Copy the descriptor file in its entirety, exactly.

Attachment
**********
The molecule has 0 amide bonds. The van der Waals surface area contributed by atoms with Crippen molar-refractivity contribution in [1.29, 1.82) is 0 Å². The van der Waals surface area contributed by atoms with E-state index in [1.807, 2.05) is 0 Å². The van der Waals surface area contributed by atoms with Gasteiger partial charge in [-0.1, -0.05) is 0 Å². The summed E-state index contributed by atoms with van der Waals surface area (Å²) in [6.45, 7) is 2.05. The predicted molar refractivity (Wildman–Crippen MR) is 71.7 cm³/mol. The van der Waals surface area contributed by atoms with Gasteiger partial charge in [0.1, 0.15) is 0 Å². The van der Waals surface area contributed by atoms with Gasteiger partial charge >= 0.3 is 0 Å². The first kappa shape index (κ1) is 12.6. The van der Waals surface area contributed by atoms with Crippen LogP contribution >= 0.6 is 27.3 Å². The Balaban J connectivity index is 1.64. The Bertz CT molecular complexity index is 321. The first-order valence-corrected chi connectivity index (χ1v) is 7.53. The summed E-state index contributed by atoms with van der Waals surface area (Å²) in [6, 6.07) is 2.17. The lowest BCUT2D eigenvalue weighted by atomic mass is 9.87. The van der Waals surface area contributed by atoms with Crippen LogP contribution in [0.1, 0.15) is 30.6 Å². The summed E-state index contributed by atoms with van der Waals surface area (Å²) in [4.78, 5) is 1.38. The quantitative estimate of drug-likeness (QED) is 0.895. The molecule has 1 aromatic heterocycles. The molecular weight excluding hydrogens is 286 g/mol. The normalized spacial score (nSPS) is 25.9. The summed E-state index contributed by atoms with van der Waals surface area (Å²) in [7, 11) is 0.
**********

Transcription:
The molecule has 0 amide bonds. The van der Waals surface area contributed by atoms with Crippen molar-refractivity contribution in [1.29, 1.82) is 0 Å². The van der Waals surface area contributed by atoms with E-state index in [1.807, 2.05) is 0 Å². The van der Waals surface area contributed by atoms with Gasteiger partial charge in [-0.1, -0.05) is 0 Å². The summed E-state index contributed by atoms with van der Waals surface area (Å²) in [6.45, 7) is 2.05. The predicted molar refractivity (Wildman–Crippen MR) is 71.7 cm³/mol. The van der Waals surface area contributed by atoms with Gasteiger partial charge in [0.1, 0.15) is 0 Å². The van der Waals surface area contributed by atoms with Gasteiger partial charge >= 0.3 is 0 Å². The first kappa shape index (κ1) is 12.6. The van der Waals surface area contributed by atoms with Crippen LogP contribution >= 0.6 is 27.3 Å². The Balaban J connectivity index is 1.64. The Bertz CT molecular complexity index is 321. The first-order valence-corrected chi connectivity index (χ1v) is 7.53. The summed E-state index contributed by atoms with van der Waals surface area (Å²) in [6, 6.07) is 2.17. The lowest BCUT2D eigenvalue weighted by atomic mass is 9.87. The van der Waals surface area contributed by atoms with Crippen LogP contribution in [0.1, 0.15) is 30.6 Å². The summed E-state index contributed by atoms with van der Waals surface area (Å²) in [4.78, 5) is 1.38. The quantitative estimate of drug-likeness (QED) is 0.895. The molecule has 1 aromatic heterocycles. The molecular weight excluding hydrogens is 286 g/mol. The normalized spacial score (nSPS) is 25.9. The summed E-state index contributed by atoms with van der Waals surface area (Å²) in [7, 11) is 0.